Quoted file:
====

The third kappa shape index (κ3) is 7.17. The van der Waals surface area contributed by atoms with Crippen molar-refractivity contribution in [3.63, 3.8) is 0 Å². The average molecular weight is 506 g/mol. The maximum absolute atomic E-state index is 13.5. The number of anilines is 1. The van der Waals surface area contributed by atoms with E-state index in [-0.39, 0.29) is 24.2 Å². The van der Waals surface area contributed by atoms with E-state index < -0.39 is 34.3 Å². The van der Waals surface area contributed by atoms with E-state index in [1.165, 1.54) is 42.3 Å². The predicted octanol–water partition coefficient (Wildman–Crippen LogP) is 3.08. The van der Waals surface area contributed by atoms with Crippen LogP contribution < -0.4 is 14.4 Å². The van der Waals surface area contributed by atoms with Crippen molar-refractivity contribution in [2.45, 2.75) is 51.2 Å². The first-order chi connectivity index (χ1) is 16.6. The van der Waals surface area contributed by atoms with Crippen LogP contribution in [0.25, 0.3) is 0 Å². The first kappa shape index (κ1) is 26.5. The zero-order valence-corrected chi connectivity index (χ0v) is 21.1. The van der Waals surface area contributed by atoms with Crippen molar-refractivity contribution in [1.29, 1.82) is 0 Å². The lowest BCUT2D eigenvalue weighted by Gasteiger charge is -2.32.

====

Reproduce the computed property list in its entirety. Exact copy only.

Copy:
The third kappa shape index (κ3) is 7.17. The van der Waals surface area contributed by atoms with Crippen molar-refractivity contribution in [3.63, 3.8) is 0 Å². The average molecular weight is 506 g/mol. The maximum absolute atomic E-state index is 13.5. The number of anilines is 1. The van der Waals surface area contributed by atoms with E-state index in [-0.39, 0.29) is 24.2 Å². The van der Waals surface area contributed by atoms with E-state index < -0.39 is 34.3 Å². The van der Waals surface area contributed by atoms with E-state index in [1.165, 1.54) is 42.3 Å². The predicted octanol–water partition coefficient (Wildman–Crippen LogP) is 3.08. The van der Waals surface area contributed by atoms with Crippen LogP contribution < -0.4 is 14.4 Å². The van der Waals surface area contributed by atoms with Crippen molar-refractivity contribution in [2.45, 2.75) is 51.2 Å². The first-order chi connectivity index (χ1) is 16.6. The van der Waals surface area contributed by atoms with Crippen LogP contribution in [0.25, 0.3) is 0 Å². The first kappa shape index (κ1) is 26.5. The zero-order valence-corrected chi connectivity index (χ0v) is 21.1. The van der Waals surface area contributed by atoms with Crippen molar-refractivity contribution in [1.29, 1.82) is 0 Å². The lowest BCUT2D eigenvalue weighted by Gasteiger charge is -2.32.